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A North Carolina Fight Could Reshape Civil Rights

2 minute read

According to one theory, North Carolina is nicknamed the Tar Heel State because its Confederate soldiers stood their ground as if their feet were stuck. That lore was given a modern update on May 9 when Governor Pat McCrory sued the federal government after it ordered the state to effectively scrap a new law limiting bathroom access for transgender people. Within hours, the Justice Department responded with its own lawsuit, setting up a court fight that could shape civil rights law for generations.

That it has come to this is more surprising than it may seem. Although states and municipalities have proposed a raft of so-called bathroom bills in 2016, most have been voted down or vetoed following public pressure. A majority of Americans (57%) oppose the measures, according to a new CNN/ORC poll, and a broad coalition of major corporations have united to fight against them.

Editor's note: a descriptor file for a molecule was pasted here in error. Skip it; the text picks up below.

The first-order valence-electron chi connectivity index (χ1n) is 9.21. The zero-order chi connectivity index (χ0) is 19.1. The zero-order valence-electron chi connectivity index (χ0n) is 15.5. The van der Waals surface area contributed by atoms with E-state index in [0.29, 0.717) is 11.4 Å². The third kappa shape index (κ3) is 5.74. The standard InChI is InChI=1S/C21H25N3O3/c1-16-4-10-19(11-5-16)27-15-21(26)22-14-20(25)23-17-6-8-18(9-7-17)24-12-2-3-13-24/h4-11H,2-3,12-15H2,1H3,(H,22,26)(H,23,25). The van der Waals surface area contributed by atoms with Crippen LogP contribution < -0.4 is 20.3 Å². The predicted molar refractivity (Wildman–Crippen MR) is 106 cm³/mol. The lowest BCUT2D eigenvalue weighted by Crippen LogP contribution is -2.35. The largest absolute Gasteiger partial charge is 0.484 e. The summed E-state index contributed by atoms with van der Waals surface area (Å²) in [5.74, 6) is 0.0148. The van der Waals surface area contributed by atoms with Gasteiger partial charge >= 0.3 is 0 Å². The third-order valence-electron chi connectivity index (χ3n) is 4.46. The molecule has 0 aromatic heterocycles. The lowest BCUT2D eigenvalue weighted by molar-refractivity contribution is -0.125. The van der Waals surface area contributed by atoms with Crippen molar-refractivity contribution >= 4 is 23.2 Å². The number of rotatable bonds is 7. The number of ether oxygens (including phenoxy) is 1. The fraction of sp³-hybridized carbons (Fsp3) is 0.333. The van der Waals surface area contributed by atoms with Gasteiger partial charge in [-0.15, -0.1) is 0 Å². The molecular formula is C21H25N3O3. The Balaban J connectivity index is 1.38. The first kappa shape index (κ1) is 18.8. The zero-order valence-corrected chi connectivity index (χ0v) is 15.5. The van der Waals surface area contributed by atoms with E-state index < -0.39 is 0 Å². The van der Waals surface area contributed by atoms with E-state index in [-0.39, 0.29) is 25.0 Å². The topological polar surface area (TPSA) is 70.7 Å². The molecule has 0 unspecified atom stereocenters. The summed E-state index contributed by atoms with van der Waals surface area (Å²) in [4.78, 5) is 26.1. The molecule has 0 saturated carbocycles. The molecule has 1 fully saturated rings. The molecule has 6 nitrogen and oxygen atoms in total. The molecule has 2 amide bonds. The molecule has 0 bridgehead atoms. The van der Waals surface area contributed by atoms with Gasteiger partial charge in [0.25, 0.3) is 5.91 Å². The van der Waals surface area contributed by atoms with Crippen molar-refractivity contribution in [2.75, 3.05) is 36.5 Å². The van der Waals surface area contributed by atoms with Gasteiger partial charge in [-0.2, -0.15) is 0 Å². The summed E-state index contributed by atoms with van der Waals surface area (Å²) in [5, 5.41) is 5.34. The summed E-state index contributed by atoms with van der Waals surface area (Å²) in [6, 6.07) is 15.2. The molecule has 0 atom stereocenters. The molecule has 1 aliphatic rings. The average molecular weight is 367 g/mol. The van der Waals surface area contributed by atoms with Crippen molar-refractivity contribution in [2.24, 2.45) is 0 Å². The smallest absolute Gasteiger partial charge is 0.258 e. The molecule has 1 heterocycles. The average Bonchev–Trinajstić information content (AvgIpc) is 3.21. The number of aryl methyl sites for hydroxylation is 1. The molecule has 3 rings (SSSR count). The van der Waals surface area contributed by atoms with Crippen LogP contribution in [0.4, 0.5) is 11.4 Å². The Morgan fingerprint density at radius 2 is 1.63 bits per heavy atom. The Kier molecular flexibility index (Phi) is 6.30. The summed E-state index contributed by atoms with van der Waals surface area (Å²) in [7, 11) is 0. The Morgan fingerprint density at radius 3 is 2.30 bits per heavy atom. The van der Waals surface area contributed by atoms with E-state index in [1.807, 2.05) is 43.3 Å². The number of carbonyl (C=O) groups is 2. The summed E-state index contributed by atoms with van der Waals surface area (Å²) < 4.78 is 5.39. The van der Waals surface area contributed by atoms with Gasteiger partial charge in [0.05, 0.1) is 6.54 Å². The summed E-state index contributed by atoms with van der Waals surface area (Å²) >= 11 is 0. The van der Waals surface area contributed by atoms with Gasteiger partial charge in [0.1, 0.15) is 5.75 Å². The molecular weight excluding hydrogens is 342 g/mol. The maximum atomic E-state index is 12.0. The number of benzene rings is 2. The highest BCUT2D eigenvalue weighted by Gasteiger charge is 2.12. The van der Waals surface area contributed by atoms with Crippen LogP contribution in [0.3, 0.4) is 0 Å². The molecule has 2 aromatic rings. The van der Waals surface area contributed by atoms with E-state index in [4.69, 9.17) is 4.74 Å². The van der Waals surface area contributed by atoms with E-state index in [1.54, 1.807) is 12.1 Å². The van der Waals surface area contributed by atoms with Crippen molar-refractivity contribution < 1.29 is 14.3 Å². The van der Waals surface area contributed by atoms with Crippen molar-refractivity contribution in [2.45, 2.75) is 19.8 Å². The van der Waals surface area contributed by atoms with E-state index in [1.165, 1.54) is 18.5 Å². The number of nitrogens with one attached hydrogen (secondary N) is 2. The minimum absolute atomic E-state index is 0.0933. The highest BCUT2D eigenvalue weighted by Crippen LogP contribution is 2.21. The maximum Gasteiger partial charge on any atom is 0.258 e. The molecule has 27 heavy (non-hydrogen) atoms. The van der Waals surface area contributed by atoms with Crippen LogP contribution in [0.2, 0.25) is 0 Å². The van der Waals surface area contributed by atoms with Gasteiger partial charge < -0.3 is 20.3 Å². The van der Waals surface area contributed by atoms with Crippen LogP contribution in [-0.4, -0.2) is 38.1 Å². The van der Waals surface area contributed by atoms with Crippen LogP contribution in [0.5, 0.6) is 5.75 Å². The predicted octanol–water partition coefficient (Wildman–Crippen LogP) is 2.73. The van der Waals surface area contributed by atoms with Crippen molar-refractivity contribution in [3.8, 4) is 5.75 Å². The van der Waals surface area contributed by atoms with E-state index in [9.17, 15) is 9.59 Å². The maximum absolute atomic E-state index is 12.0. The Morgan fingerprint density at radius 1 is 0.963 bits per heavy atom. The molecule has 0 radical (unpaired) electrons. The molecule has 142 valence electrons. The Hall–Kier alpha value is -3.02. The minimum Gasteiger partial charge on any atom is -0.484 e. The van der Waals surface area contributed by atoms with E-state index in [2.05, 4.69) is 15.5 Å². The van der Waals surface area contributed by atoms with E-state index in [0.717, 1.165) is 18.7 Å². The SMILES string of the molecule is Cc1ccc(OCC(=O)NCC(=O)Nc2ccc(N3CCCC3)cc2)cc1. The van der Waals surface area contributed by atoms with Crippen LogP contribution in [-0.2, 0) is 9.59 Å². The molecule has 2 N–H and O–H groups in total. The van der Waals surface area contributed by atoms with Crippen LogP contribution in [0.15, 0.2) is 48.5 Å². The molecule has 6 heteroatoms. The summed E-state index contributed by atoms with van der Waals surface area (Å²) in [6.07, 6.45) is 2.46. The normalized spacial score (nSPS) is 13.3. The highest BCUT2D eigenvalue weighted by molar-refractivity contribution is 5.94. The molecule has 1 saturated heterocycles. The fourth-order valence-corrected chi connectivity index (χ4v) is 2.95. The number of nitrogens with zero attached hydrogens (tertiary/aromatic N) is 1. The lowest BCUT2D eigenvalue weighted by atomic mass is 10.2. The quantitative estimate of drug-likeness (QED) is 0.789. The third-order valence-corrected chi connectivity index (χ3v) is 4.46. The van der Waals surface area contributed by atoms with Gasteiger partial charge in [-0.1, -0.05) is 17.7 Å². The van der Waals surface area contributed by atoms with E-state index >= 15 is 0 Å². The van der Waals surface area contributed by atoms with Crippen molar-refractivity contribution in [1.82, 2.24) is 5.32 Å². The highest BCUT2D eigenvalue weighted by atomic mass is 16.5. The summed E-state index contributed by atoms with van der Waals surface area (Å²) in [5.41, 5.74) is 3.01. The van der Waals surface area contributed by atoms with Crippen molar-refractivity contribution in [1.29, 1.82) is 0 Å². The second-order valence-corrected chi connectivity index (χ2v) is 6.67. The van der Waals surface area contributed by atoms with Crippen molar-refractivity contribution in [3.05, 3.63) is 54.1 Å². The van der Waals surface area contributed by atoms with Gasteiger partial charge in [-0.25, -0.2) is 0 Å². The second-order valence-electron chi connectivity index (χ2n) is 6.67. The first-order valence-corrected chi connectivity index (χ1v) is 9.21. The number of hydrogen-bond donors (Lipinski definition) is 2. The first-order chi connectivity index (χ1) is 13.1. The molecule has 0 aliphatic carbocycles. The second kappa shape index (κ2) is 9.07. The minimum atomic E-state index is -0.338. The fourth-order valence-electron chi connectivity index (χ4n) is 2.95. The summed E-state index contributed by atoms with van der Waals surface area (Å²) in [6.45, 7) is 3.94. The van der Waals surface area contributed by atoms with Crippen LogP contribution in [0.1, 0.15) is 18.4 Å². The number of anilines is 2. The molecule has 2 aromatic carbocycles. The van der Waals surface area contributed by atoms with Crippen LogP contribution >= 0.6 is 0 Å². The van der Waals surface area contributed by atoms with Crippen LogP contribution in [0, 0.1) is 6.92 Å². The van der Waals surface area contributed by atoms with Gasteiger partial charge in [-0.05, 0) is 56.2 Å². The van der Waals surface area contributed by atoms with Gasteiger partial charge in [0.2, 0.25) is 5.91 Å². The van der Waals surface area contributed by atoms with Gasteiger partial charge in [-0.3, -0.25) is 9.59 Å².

The same playbook was used by opponents in North Carolina. Entertainers like Bruce Springsteen canceled concerts. PayPal withdrew plans to bring 400 jobs to the state. The NBA said it would move the 2017 All-Star Game. But then something new happened: the Justice Department sent McCrory a letter saying the law violates civil rights protections because discrimination against transgender people is a form of sex discrimination. Unless the state backed down, the feds warned, it stood to lose billions of dollars in federal funds.

“This action is about a great deal more than just bathrooms. This is about the dignity and respect we accord our fellow citizens,” said U.S. Attorney General Loretta Lynch, likening the measures to the racist Jim Crow laws passed after the end of slavery.

McCrory, a Republican running for re-election, has dug in, accusing the feds of a “baseless and blatant overreach” stemming from a “radical reinterpretation” of the Civil Rights Act.

The dueling lawsuits could eventually find their way to the Supreme Court–and with it, perhaps, clarity about the limits of equal protection under the law. Says University of Michigan law professor Samuel Bagenstos: “People will look back on this law and this litigation as a very important moment.”


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